By Ros Satar

  • Defending champion: Serena Williams
  • Top seeds: Serena Williams, Agnieszka Radwanska, Angelique Kerber, Garbiñe Muguruza
  • Will Williams equal Steffi Graf’s record, or will a new name adorn the Coupe Suzanne Lenglen

PARIS, FRANCE – Defending champion Serena Williams looks to be back to winning ways, but there are some interesting challengers to the World No 1’s crown.

Britwatch Tennis: Full Draws and Schedules

Top Quarter – Serena Williams / Victoria Azarenka

If all goes to seeding we could be in for a corker of a quarter-final in store. Williams hits the court having won the Rome title, and actually looks in pretty good form. After wowing the crowds at the Fora Italico with her Italian, is she set to do the same again in Paris?

Provided France’s Kristina Mladenovic can get past former champion Francesca Schiavone not to mention being on home turf (or dirt, as the case may be), she is likely to be the first seed that Williams encounters

Another former champion Ana Ivanovic really ought to be heading for a round four showdown with Williams, and whilst that could be a match to savour, things still have been quite up and down for the Serbian, who has already been struggling a little with injury this year.

Spain’s Carla Suárez Navarro is another steady prospect at the other end of this bracket, and often just flies under the radar and really ought to have done better than just a solitary quarter-final, in 2014. Her possible third round clash may put a spanner in the works though as a spirited dash through Madrid to the final by Dominika Cibulkova may end the Spaniard’s run prematurely – again.

2014 French Open semi-finalist Andrea Petkovic has had a rough ride on the clay this year, and she opens against the returning Laura Robson, making the most of her protected ranking while she can. This should be winnable of course for the German, but Robson knows that speed and sharpness is only going to come with match play, and she has been packing in the matches with no after effects on her wrist. That could be a seed for the taking.

After a glorious start to the year with the Brisbane title, and the Indian Wells title, injury has had the better of Azarenka in recent months, and of the two big hitters who head up this quarter – the Belarusian is the one potential shock if she is not quite back to form, but is she is – we ought to expect a real battle to the finish.


Second Quarter – Angelique Kerber / Timea Bacsinszky

It really has been a bit of a season for Australian Open champion Kerber, who had the perhaps expected slow start after her landmark win over Williams in Melbourne, before bagging herself another Porsche in Stuttgart, but it is safe to sat that fatigue took its toll in the vital preparation tournaments in Madrid and Rome with opening round exits in both.

She should be able to handle Daria Kasatkina as her seeded third round opponent, and she could be facing a Slam rematch with Britain’s Johanna Konta, who has a tough start against Julia Goerges. Don’t count out Madison Keys who tackled Williams in the final in Rome – she seems to have clicked on the clay, and could well be one to watch.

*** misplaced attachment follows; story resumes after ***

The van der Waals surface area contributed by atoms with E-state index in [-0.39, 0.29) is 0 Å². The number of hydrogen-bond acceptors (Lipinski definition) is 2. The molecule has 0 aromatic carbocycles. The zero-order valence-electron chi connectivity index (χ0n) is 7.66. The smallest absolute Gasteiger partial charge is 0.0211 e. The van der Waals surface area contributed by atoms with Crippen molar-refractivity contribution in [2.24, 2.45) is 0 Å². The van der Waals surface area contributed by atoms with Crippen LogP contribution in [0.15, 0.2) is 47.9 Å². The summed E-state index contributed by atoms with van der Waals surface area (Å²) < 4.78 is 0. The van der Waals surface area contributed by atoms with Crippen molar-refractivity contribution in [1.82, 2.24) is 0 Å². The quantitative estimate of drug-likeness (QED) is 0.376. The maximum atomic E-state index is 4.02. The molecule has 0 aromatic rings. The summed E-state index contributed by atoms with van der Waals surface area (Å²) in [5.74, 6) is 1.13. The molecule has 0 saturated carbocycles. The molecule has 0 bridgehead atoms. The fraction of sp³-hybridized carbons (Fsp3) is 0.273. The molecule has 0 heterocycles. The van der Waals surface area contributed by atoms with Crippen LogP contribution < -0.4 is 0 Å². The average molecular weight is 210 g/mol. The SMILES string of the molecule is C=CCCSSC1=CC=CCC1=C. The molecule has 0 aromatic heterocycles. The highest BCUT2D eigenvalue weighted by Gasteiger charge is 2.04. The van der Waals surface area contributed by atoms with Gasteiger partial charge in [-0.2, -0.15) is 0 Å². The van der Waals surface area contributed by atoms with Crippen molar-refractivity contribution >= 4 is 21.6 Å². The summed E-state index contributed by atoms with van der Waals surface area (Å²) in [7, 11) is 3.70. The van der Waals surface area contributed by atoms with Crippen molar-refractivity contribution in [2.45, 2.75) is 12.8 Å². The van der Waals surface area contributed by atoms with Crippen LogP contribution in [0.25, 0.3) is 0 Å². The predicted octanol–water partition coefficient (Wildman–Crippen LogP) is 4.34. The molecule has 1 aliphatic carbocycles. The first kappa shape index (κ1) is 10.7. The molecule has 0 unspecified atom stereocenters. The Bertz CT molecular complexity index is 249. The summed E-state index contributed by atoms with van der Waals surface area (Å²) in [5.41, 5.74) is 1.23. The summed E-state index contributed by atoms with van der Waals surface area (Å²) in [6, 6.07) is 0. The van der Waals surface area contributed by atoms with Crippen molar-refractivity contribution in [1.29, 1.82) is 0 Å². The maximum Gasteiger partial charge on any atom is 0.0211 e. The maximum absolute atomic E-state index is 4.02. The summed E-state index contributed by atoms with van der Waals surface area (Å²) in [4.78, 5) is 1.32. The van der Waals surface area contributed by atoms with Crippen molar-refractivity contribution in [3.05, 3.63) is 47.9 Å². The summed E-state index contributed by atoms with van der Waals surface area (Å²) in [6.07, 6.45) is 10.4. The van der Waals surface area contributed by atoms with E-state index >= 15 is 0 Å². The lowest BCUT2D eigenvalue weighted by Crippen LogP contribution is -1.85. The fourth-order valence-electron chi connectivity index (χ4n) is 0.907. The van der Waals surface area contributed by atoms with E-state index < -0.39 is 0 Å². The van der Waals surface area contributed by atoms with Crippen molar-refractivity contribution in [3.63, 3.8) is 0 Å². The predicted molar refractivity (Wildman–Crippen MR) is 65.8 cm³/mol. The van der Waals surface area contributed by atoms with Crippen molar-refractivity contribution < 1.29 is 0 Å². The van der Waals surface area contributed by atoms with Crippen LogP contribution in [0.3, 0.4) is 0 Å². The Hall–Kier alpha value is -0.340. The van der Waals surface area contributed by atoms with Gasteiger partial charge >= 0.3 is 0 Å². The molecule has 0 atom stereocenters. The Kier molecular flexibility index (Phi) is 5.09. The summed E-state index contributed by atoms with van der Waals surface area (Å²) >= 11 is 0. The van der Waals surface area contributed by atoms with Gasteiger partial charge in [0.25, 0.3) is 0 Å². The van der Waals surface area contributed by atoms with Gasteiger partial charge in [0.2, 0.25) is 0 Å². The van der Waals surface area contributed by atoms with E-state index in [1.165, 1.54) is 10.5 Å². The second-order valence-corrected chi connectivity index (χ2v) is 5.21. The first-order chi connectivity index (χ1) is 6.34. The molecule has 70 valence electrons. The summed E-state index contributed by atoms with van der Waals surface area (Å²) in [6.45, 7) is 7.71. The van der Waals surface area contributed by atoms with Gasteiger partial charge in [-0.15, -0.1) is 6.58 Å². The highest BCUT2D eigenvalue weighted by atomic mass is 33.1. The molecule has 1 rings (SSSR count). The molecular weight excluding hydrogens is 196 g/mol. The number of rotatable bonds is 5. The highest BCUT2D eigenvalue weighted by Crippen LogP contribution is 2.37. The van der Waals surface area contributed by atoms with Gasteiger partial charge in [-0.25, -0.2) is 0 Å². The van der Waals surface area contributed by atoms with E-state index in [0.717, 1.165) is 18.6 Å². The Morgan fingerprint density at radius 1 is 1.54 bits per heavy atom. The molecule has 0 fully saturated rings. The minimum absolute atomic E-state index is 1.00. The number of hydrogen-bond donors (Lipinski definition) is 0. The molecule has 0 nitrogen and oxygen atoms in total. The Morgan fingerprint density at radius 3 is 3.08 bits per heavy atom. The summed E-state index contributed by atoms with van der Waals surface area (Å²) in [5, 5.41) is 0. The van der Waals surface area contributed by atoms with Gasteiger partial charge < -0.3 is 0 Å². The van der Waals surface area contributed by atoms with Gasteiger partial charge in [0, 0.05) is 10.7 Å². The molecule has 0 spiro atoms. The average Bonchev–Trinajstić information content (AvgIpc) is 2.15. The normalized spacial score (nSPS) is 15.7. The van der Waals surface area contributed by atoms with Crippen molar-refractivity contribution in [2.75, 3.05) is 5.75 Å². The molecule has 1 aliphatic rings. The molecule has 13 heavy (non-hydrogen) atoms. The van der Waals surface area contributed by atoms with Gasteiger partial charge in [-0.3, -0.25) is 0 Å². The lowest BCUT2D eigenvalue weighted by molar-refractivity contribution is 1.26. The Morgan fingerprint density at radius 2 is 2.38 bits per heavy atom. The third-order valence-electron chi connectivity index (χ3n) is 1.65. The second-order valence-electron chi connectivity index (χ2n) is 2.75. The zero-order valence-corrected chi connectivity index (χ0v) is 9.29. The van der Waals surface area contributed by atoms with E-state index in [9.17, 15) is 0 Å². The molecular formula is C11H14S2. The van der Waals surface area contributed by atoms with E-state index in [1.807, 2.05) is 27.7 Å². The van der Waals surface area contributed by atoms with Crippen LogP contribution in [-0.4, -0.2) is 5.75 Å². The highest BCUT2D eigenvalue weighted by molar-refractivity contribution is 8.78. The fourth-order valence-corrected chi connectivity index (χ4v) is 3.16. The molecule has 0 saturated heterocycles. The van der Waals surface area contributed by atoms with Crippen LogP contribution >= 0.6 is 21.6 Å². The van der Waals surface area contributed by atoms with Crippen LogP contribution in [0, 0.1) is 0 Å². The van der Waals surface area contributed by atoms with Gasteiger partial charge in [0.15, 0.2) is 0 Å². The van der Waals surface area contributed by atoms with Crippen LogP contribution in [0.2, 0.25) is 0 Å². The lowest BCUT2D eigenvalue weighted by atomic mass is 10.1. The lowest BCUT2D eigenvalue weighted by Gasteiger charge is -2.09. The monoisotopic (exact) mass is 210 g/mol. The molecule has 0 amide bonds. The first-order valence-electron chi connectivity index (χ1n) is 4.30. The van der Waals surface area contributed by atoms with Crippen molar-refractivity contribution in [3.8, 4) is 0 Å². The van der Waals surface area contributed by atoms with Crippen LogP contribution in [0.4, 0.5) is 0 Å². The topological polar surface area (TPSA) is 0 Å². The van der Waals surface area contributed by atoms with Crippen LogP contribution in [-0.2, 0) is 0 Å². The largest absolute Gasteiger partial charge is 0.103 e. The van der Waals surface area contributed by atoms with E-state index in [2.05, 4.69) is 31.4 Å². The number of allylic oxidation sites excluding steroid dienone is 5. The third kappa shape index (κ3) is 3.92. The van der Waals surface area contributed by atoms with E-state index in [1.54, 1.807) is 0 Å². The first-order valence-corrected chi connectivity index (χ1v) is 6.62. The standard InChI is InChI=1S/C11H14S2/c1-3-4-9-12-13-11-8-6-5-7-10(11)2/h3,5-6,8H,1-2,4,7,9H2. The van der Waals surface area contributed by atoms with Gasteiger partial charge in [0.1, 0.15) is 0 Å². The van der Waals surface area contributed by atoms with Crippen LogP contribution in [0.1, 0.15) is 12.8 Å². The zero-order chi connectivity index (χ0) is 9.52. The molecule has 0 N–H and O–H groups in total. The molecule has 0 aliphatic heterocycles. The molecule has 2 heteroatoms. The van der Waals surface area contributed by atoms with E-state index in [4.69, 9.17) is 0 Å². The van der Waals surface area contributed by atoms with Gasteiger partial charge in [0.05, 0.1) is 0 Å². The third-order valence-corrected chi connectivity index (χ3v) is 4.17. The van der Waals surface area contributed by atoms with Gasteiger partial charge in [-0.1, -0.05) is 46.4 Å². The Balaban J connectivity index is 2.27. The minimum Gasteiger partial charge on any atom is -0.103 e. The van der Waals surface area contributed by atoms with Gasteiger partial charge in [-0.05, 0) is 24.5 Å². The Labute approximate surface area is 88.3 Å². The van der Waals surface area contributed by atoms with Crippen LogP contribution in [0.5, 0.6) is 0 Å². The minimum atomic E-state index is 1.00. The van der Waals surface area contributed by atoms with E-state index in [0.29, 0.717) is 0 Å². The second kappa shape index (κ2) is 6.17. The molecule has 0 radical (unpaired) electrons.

Big sister Venus Williams heads up the other side of this bracket, and while by rights we should have a battle of the veterans between Williams the elder and Jelena Jankovic, this section could well be devoid of seeds rather rapidly.

Rounding out the quarter, tricky Monica Niculescu will hope to find some form – her singles campaigns on the clay have not been too great, and could be a chance for someone to spring a surprise, while the unseeded Eugenie Bouchard could steal a march, if she can upend Bacsinszky to make it out of the quarter.


Third Quarter Petra Kvitova / Garbiñe Muguruza

Even though seeded below Roberta Vinci, who heads up this quarter, we think that Irina-Camelia Begu’s form this clay season has been good enough to halt the Italian in her last hurrah, while Kvitova can probably handle compatriot Karolina Pliskova, should they face each other in the third round. Last year’s Madrid champion loves to just play her game on the clay and if she is fit and over the issues that dogged her in Madrid and Rome she should be good for the quarters.

Svetlana Kuznetsova looks to be a likely round four candidate, and we expect Muguruza to fly through her side of the bracket, but don’t be surprised to see a spirited battle between the tour veteran and former champion versus Muguruza who many expect to deliver sooner rather than later in the Slam department.


Bottom Quarter – Simona Halep / Agnieszka Radwanska

Another player who really should be up there contending for the Slams consistently is Halep, who dialled in to a great run in Madrid, only to crash out listlessly in Rome. Her route to the quarter-final actually could be on the tricky side – we expect to see her face either former French Open finalist Sam Stosur or last year’s runner-up Lucie Safarova   – she may prefer the Czech over whom she has a leading head to head. When she is in the zone and feeling on form, she should be an unstoppable form, but if that negativity sets in, she could be fair game for a high level seed shock.

In fact this whole bottom quarter could turn on its head. While it was humorous to see Radwanska struggle to explain why she was not that great on clay at the Stuttgart opening ceremony she still managed to make it to the semi-finals there, but lost a scrappy battle to Cibulkova in Madrid, and stuck to her guns not to front up at Rome. She has never been past the quarter-finals – and if she can get past a potential tricky third round against Barbora Strycova, then we pick her to at least match her best performance to date.

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